Holy Shroud

A film by Benoît Labourdette (3’40s, 2021).
3 February 2021. Published by Benoît Labourdette.
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Film comes, in the history of mankind, as a much more religious fact than one might have thought at first glance..

André Bazin, in his article “Ontology of the photographic image” (1945), evokes in a very clear way the function of the original photograph: this photographic trace of the body of Christ on his mortuary shroud (the Holy Shroud, preserved in Turin, Italy) is used as one of the irrefutable proofs of the existence of God, because the hand of man has nothing to do with it, it is a natural phenomenon, a mechanical reproduction. Photography is therefore at one with the foundations of Christianity.

Of course, the Holy Shroud was proven to be a fake, the fabric having been dated to the Middle Ages at carbon 14. This does not in any way detract from its function and the instrumentalization that was made of it. The carvings of Christ’s tomb still represent this fabric. In the Baroque period, the sculpted staging is spatialized from it, like a kind of pre-film waiting patiently for the appearance of the technology that will follow.

To live the shock of the encounter with such a sculpture and to film it accompanied by the words of André Bazin, to make it exist in the time of cinema, is for me to touch a common philosophical essence. This highlights the intrinsic link between cinema, religion and art history. André Bazin’s words were the foundation of my understanding of cinema. So making this film represents for me a way of tracing the deep link between cinema and its two origins, both mechanical-natural and human-fictional.

For religion is a fiction, which has taken as a pretext an allegedly irrefutable trace of reality. That is to say, cinema and its avatars before their time, with all the troubles that images sow more and more in the question of the definition of the real. Let us specify, in the continuation of Yuval Noah Harari’s work, that I call religion any fixed belief system that claims to explain the world. Thus, atheism, although it defends itself, is also a religion.

Excerpt from the article “Ontology of the photographic image” by André Bazin (1945) read in the film:

Photography, by completing the baroque, freed the plastic arts from their obsession with resemblance. For painting tried in vain to make us illusion and this illusion was enough for art, while photography and cinema are discoveries that satisfy definitively and in its very essence the obsession with realism. However skillful the painter was, his work was always mortgaged by an inevitable subjectivity. A doubt remained about the image because of the presence of man. So the essential phenomenon in the passage from baroque painting to photography does not lie in the simple material improvement (photography will remain for a long time inferior to painting in the imitation of colors), but in a psychological fact: the complete satisfaction of our appetite for illusion by a mechanical reproduction from which man is excluded. The solution was not in the result but in the genesis.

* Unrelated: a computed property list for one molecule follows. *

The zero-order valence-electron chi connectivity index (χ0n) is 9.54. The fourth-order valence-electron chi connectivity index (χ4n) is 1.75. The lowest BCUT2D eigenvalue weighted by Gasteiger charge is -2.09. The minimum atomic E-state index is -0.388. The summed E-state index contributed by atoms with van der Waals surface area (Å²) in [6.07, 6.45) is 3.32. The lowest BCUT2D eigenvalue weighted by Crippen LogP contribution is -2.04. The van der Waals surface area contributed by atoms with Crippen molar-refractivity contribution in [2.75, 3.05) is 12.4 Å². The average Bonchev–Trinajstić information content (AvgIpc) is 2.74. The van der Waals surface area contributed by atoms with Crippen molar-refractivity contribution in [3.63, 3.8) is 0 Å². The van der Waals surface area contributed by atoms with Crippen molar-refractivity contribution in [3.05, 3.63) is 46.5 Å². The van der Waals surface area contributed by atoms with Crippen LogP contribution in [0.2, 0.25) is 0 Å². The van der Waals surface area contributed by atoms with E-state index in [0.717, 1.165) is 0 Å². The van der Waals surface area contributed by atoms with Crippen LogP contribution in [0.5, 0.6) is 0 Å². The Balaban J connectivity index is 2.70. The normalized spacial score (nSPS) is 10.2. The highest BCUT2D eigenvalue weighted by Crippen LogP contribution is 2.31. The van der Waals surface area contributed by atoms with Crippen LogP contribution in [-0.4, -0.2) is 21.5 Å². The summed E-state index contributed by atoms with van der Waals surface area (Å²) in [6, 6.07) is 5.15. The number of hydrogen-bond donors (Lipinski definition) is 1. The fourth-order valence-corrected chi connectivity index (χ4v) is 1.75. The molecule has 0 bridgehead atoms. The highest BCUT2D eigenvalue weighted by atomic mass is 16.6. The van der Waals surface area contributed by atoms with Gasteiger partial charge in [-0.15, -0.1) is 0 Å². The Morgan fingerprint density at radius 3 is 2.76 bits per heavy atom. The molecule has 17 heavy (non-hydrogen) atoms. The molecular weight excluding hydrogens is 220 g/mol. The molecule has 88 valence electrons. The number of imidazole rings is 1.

It would be necessary, however, to study the psychology of minor plastic genres, such as the molding of death masks, which also present a certain automatism in reproduction. In this sense, photography could be considered as a molding, an impression of the object through the use of light.

The originality of photography in relation to painting therefore lies in its essential objectivity. Thus, the group of lenses that constitutes the photographic eye substituted for the human eye is precisely called “the lens”. For the first time, between the initial object and its representation, nothing interposes itself but another object. For the first time, an image of the outside world is automatically formed without any creative intervention by man, according to a rigorous determinism. The personality of the photographer comes into play only through the choice, the orientation, the pedagogy of the phenomenon; however visible it may be in the final work, it does not appear in the same way as that of the painter. All the arts are based on the presence of man; in photography alone we enjoy his absence. It acts on us as a “natural” phenomenon, like a flower or a snow crystal whose beauty is inseparable from its vegetal or telluric origins.

This automatic genesis has radically changed the psychology of the image. The objectivity of photography gives it a power of credibility absent from any pictorial work. Whatever the objections of our critical mind, we are obliged to believe in the existence of the represented object, effectively re-presented, that is to say, made present in time and space. Photography benefits from a transfer of reality of the thing on its reproduction.

We should introduce here a psychology of the relic and the “memory” which also benefits from a transfer of reality coming from the mummy complex. Let’s just point out that the Holy Shroud of Turin synthesizes the relic and the photograph.


In this perspective, cinema appears as the completion in time of photographic objectivity. The film no longer merely preserves for us the object wrapped in its instant as, in amber, the intact body of the insects of a bygone era, it delivers Baroque art from its convulsive catalepsy. For the first time, the image of things is also that of their duration and as the mummy of change.

Film location:
Saint-Jacques de Dieppe Church - The Sepulcher

Sculpture of the tomb of Christ


Plaster of 1842, copy of a previous plaster destroyed during the French Revolution, itself a copy of a XVIth Century set located in the Collegiate Church of Eu.

France, Normandy.

The Holy Shroud of Turin:
JPEG - 1.1 Mb

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